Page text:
The benefits of retained ownership
By: Loretta Sorenson
Beef producers always have the option of capturing a greater percentage of the value of investment in calves through retained ownership. However, identifying the best option is a year-by-year process.
“Retained ownership isn’t easily defined, but can be described as a producer keeping calves for an extended period of time after weaning,” Lee Schulz, Assistant Professor, Iowa State University Department of Economics, says. “That length of time varies every year and for every producer.”
Among necessary retained ownership decisions for beef producers is whether or not they can optimize profits by feeding calves at home or shipping them to a feed yard.
“Feeding at home may add value to farm resources such as excess feedstuffs,” Schulz says. “It may not be as efficient as a commercial feed yard, but net farm income may increase through use of available resources. Many commercial feedlots have specialists whose sole objective is profitable cattle feeding. Pooling calves from multiple farms and grouping them efficiently allows for cost effective feeding.”
Schulz adds that producers need to consider both advantages and risks associated with retaining calves.
“A producer must take an operation’s income, risk level and time commitment all into consideration in regard to retained ownership,” Schulz says. “Eliminating the middle-man can potentially lower costs and increase profits as well as increase marketing flexibility. However, retained ownership means management requirements are increased, income is delayed and production costs increase, so it’s important that producers can manage all of that in their financial and labor budget.”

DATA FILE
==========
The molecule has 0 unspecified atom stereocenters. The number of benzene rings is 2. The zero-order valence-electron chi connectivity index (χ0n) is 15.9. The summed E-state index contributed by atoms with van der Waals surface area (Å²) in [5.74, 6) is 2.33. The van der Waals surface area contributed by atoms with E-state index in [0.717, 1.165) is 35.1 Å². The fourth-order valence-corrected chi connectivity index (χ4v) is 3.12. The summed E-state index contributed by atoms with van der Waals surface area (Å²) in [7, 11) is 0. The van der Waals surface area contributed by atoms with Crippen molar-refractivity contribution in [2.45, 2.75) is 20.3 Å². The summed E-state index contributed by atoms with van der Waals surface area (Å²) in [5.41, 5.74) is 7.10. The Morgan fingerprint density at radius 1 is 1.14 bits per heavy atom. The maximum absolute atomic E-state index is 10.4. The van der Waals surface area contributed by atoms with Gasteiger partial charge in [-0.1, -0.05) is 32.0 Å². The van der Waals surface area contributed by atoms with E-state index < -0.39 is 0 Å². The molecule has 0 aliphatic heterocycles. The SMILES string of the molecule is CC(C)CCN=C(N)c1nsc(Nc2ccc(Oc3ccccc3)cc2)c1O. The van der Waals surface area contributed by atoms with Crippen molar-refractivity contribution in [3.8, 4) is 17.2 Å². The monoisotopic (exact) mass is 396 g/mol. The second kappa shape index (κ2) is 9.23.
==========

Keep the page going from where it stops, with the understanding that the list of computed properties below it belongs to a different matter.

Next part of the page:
Schulz encourages producers to inform lenders of their plans and explain benefits of a retained ownership strategy.
“Lenders may be able to provide financing packages that free up part of the calf value and help finance feed costs, both of which can greatly ease cash flow binds,” Schulz says. “Iowa State University Extension and Outreach has enterprise budgets which can be used to evaluate several different retained ownership management options. The tools are Excel spreadsheets which can be downloaded and used on a personal computer.” (Ag Decision Maker website at www.extension.iastate.edu/agdm/livestock/html/b1-21.html)
Between 1995 and 2004 retained ownership alternatives added value to cow owners’ resources the majority of the time. In some individual years that return was more than triple the profit of selling at weaning.
“Successful cow owners adjust their program to changing market conditions,” Schulz says. “That’s how they achieve the greatest return on resources.”